For example, KTWO 1030 AM in Casper, Wyoming experienced what only can be called a signal intrusion when the country station all of a sudden heard a very loud voice of what sounded like a preacher doing a revival. The intrusion happened at approximately 11:30 PM MST On December 6th, 2010. The phantom broadcast was followed by the station ID, which occurred at roughly 11:57, leaving three minutes of dead air.

The clip can be found here: http://www.ubstudios.com/audio/ktwoscary.mp3

Radio hijacking or the hijacking of a TV signal can be frightening because many times it is hard to find out just who or what is doing it.

As UB Studios writes: “On November 22, 1987, perhaps the scariest or weirdest of clips from television past came during a PBS broadcast of Doctor Who, on Chicago’s WTTW (Analog 11 at the time). The signal hijacking, perhaps best known as “The Max Headroom Incident” was seen by thousands as the station’s engineers were unable to catch the mistake in time. A similar hijacking occurred earlier in the evening on one of the most famous Chicago television stations, WGN, although its engineers were able to stop the broadcast seconds after it happened.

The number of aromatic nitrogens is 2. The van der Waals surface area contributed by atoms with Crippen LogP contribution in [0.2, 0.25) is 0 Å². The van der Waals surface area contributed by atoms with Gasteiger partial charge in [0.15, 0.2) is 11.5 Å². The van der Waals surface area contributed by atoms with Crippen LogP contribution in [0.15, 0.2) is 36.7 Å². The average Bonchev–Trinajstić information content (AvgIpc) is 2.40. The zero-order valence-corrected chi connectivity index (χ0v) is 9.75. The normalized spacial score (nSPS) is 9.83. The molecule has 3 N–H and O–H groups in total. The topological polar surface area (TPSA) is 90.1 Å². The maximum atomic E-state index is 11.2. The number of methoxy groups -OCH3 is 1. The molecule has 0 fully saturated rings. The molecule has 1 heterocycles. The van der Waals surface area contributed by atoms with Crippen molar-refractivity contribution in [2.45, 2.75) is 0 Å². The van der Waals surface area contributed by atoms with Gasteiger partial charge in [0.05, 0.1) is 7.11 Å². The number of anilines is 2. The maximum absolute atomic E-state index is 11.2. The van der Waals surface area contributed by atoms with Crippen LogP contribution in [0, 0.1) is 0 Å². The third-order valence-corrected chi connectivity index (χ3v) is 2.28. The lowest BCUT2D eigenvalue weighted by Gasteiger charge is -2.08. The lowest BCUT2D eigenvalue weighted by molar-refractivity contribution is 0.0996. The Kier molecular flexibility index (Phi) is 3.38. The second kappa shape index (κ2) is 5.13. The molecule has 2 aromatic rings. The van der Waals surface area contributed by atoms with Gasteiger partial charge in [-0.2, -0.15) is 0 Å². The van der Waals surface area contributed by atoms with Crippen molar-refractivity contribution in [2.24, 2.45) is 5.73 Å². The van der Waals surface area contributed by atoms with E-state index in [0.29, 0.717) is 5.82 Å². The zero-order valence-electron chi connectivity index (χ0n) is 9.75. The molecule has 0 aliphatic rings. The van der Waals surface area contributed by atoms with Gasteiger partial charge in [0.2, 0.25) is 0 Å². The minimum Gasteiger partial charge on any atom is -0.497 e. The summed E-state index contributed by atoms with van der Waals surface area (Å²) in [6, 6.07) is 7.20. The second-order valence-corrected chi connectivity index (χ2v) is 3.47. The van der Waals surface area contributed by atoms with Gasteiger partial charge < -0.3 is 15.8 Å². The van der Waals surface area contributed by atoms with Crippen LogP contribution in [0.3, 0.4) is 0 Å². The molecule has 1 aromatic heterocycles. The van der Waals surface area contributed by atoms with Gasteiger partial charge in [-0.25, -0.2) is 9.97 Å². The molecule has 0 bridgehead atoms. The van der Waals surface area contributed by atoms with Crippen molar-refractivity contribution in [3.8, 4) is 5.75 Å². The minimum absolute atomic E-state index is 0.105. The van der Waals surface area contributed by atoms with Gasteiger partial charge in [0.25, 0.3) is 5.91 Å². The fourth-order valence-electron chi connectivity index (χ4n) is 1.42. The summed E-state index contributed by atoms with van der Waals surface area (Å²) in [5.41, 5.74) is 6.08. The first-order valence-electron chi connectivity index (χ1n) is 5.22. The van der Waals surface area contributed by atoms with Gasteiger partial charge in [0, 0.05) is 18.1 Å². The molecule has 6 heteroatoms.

I remember a story I once heard about comedienne Lucille Ball and how she was responsible for capturing Japanese spies during World War II. I thought that the story sounded much like the urban legends about Captain Kangaroo being a war hero or Mr. Rogers wearing cardigan sweaters to hide his war tattoos because he was a sniper in Vietnam. The same story was also said of John Denver being a special operations soldier.

However, the story of Lucille ball having this sixth sense and being aware of where Japanese soldiers were hiding out is all attributed to strange radio activities where fillings in her teeth were picking up illegal radio transmissions.

HealthyHearing.com tells this fascinating story:

The most famous example of this phenomenon was reported by Lucille Ball in 1942. Lucy had several fillings installed in her teeth around the time she was filming ”Du Barry Was a Lady” with Red Skelton and Gene Kelly. During the drive home from MGM Studios to her Desilu ranch in the San Fernando Valley, Lucy received radio broadcasts of music through her fillings. She reported the incident to actor Buster Keaton who told her the same thing had happened to a friend of his. A week later, Lucy drove a different route from MGM to the ranch. This time her fillings vibrated with short beeps (DE-DE-DE DE-DE-DE) that sounded like Morse Code. She reported this to the FBI who then searched the area in Coldwater Canyon where she heard the beeps.